Regulation of organismal mitochondrial proteostasis in C. elegans
Xueying Wu1, #, Qian Zhang1,2, #, Peng Chen1,2,, Limeng Liu1, Nan Xin3, Ye Tian1,*, Andrew Dillin3,* 1State Key Laboratory of Molecular Developmental Biology, Institute of Genetics and Developmental Biology, Chinese Academy of Sciences, Beijing 100101, China; 2Graduate School, University of Chinese Academy of Sciences, Beijing 100093, China; 3Howard Hughes Medical Institute and Department of Molecular and Cell Biology, University of California, Berkeley, Berkeley, CA, USA; The Paul F. Glenn Center for Aging Research, University of California, Berkeley, Berkeley, CA 94720, USA Correspondence: firstname.lastname@example.org and email@example.com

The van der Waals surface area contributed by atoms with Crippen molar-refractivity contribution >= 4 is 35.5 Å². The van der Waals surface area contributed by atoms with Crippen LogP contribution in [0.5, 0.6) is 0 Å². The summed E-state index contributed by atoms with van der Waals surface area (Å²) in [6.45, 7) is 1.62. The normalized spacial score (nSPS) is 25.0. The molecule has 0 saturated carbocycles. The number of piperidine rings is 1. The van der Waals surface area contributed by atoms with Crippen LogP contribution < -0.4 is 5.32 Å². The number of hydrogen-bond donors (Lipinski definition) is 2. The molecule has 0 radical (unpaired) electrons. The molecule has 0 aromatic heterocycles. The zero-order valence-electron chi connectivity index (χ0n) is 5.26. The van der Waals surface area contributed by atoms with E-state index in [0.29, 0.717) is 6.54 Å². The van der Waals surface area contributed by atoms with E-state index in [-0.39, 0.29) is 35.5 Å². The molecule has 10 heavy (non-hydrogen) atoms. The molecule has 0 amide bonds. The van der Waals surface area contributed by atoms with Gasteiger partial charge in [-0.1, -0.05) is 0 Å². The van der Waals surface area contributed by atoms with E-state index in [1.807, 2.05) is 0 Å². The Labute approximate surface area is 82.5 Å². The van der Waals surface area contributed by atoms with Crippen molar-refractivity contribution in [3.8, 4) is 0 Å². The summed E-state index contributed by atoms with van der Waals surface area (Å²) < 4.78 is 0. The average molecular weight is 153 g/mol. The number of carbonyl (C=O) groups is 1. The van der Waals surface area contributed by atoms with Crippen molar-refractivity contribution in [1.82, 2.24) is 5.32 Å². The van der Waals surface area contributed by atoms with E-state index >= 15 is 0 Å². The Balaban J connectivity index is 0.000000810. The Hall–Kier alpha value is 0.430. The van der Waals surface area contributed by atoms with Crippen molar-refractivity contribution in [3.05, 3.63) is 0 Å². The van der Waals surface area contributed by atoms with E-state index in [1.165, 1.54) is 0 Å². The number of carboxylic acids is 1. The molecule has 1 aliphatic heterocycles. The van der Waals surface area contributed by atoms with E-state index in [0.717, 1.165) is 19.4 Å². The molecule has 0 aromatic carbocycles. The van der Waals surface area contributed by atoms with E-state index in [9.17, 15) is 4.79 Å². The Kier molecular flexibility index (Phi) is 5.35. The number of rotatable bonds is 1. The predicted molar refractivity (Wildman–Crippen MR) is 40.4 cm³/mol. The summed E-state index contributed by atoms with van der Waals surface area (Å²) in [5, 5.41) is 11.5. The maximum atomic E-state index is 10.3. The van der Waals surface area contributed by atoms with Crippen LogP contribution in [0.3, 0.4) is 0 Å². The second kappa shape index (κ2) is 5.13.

The mitochondrial unfolded protein response (UPRmt) can be triggered in a cell-non-autonomous fashion across multiple tissues in response to mitochondrial dysfunction. The ability to communicate information about the presence of mitochondrial stress enables a global response that can ultimately better protect an animal from locally sensed stresses. Studies in C. elegans have established that the expression of the polyQ40 protein in neurons initiates the UPRmt in the intestine, a process that induces global alteration of transcription networks to maintain a functional mitochondrial proteome. These studies have led to the concept of a “mitokine”— a signal generated in cells experiencing mitochondrial stress that is secreted, propagated, and subsequently perceived by peripheral tissues to regulate mitochondrial proteostasis. In an attempt to identify a mitokine signal, we characterized EMS mutants that are defective in cell-non-autonomous UPRmt signaling. The characterizations of these mutants will allow us to understand the molecular nature of mitokine signaling.
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